The clamour about debt is designed to frighten people into accepting measures, cuts in public spending and the roll-back of the state that the Conservative party certainly wanted to put in place anyway.
Austin Mitchell: There is no need to defend the Conservative party at every juncture in my speech. The hon. Gentleman might concentrate on defending his own party for its part in the process-[Hon. Members: "He's a Conservative."] In that case, I apologise and give way.
Richard Graham: I am very grateful to the hon. Gentleman for giving way again. Has he looked at the other role model example, which is that of Spain? Currently, it has 20% unemployment, and 40% youth unemployment, having followed precisely the policies that he and so many of his colleagues appear to be advocating-that is, to carry on spending regardless. That leads not to economic growth but to economic disaster. If it were to happen in my constituency, there would be riots on the streets.
The analogy that the hon. Gentleman makes is false. It is no use comparing us with Spain, Greece or any of the European countries. Our borrowing is on 13 or 14-year terms, and the interest rates that we pay on it are much lower, whereas Greece's borrowing is on two-year terms, or less.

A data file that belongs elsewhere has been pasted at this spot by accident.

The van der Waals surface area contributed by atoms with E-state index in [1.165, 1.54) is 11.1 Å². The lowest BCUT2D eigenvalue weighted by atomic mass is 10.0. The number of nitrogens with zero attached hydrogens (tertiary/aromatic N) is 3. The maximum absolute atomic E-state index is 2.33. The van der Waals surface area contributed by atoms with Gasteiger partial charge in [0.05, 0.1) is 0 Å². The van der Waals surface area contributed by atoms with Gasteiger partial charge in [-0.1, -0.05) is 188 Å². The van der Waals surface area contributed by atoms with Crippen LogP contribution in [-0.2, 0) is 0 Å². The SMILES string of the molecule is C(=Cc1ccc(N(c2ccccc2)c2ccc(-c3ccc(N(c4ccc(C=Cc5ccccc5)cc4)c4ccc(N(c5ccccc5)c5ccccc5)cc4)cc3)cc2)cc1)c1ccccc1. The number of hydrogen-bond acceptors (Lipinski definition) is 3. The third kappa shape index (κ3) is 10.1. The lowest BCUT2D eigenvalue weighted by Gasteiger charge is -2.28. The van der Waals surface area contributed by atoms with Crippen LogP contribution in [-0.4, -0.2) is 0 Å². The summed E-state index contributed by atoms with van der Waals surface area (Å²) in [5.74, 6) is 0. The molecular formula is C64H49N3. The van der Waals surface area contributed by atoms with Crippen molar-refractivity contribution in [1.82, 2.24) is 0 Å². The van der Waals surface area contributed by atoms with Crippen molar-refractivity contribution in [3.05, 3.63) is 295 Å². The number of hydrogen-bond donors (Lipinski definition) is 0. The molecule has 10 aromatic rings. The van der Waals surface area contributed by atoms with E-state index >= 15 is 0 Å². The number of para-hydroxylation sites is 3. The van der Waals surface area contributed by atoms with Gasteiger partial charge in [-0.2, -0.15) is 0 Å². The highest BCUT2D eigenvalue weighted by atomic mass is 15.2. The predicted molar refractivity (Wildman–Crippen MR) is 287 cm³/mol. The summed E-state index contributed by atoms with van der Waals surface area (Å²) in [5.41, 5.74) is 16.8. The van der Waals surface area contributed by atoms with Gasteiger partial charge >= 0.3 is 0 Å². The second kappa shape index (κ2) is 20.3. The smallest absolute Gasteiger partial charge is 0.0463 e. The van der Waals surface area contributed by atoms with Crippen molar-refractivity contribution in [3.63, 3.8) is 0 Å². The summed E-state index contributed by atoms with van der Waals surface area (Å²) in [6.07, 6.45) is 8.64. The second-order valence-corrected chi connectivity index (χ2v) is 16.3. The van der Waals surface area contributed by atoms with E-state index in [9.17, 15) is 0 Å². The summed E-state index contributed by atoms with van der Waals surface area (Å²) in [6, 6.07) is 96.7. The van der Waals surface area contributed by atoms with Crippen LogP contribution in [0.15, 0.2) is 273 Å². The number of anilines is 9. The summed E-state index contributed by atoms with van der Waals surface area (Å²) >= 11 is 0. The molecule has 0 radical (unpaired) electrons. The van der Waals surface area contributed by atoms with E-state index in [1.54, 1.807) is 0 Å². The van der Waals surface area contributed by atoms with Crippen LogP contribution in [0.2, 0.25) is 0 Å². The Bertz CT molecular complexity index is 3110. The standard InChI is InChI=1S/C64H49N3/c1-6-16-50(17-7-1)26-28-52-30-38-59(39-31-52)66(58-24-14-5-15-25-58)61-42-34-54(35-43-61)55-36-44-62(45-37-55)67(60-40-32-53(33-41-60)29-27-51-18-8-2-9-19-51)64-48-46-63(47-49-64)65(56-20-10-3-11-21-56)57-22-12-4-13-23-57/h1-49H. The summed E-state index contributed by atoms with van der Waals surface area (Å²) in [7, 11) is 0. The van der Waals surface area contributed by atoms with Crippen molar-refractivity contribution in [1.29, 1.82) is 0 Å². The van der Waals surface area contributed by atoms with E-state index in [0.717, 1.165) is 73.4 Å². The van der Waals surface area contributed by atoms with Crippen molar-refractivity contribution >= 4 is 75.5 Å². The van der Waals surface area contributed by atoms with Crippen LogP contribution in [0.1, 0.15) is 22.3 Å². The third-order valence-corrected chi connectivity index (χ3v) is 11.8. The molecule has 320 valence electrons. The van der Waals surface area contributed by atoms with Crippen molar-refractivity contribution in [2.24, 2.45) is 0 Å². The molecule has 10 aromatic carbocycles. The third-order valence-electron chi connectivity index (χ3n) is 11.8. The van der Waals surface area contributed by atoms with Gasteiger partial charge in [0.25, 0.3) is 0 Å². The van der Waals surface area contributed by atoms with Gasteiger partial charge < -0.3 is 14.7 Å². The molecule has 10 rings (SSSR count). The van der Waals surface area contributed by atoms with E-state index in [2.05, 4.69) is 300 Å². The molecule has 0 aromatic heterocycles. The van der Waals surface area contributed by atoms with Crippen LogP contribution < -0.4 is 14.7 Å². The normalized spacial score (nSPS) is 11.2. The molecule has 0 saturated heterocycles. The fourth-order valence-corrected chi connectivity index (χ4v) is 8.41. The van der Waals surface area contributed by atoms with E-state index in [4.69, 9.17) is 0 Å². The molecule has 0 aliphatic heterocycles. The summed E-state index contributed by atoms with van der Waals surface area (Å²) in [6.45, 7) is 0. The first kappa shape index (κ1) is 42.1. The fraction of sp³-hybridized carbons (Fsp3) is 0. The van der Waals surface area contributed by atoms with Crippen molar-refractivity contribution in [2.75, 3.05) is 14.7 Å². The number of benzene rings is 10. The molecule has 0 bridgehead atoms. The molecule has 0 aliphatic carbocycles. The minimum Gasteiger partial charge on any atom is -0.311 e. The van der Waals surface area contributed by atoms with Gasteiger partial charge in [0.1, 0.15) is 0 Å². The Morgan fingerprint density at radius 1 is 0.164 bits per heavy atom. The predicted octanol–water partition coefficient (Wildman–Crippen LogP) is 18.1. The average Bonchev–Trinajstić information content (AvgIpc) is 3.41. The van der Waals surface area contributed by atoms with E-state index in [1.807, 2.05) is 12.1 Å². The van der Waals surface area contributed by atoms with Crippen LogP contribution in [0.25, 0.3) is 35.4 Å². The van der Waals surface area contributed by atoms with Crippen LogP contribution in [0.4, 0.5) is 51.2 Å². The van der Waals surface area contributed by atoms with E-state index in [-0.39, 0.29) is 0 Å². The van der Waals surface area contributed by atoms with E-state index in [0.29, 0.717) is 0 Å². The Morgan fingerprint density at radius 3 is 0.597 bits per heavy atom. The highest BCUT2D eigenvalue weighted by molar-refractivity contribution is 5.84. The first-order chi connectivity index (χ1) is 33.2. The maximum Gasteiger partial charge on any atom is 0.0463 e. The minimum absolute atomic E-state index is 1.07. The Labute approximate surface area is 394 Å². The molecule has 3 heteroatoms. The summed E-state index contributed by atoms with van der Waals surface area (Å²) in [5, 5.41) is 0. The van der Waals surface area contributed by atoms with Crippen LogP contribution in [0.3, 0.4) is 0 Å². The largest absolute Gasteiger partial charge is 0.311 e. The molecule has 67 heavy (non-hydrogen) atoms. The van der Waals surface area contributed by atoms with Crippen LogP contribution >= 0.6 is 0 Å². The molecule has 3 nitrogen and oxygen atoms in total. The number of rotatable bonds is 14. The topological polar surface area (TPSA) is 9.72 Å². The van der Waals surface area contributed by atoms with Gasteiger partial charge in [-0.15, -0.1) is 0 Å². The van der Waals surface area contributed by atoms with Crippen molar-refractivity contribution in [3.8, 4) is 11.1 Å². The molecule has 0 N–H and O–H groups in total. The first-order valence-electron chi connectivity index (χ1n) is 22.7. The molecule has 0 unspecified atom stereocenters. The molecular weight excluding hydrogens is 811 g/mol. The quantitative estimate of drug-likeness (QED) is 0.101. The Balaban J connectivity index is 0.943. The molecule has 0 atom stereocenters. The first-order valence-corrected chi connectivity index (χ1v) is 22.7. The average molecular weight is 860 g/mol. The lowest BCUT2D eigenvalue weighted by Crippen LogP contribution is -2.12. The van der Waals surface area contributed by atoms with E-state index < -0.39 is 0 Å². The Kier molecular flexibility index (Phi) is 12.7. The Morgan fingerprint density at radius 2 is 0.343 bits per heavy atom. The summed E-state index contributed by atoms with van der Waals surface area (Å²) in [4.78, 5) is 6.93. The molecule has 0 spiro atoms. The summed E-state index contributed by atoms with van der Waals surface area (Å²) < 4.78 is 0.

We are protected by something for which our previous Prime Minister is never given credit-the fact that we did not enter the euro. The Liberal party wanted us to do that, but our being outside it means that we can take exchange rate adjustments that Greece, Spain, Portugal and the other countries in this situation cannot. As a result, we are not facing the same problem, or the same threat to our debt.
Austin Mitchell: I am proud of that, because it keeps the economy running at a higher level than would otherwise be the case. It keeps people in work, and it stimulates the growth that is the only answer-
Austin Mitchell: I am sorry, but I want to make a little progress with my argument. I am proud of borrowing. I believe that we have not placed enough emphasis on the need for borrowing, or its role. Borrowing is extremely important, and the panic being created about debt and borrowing is totally unrealistic. It is counter-productive economics at a time when we are facing a recession.
First, I should point out that the debt is not a serious problem. Our debt-to-GDP ratio is lower than that of any other country in the G7, except Canada. We are in a healthy situation when it comes to debt.
Secondly, borrowing by the Government is not the same as borrowing by a household or a company. A Government cannot feel the burden of debt in the same way, because Government borrowing stimulates the economy, growth, jobs and employment.
Mr Sam Gyimah (East Surrey) (Con): To see the problems caused to a country by debt, we only have to look at what happened to Greece. It is clear that it can be a problem, and that something has to be done to resolve it.
Austin Mitchell: We are doing something to resolve it, and that is to get growth. The only way to bring down borrowing and get the economy moving so that it can bear a heavier burden of debt repayment is through economic growth-all the rest is simple piggy-banking and economic ignorance. If I am going to have to face a chorus of that kind of piggy-banking attitude for the rest of my speech, it will be very unfunny, and I had intended it be as humorous as I could make it.
We have to accept that borrowing is important, and that borrowing by a Government is not the same as borrowing by a household. That is because Government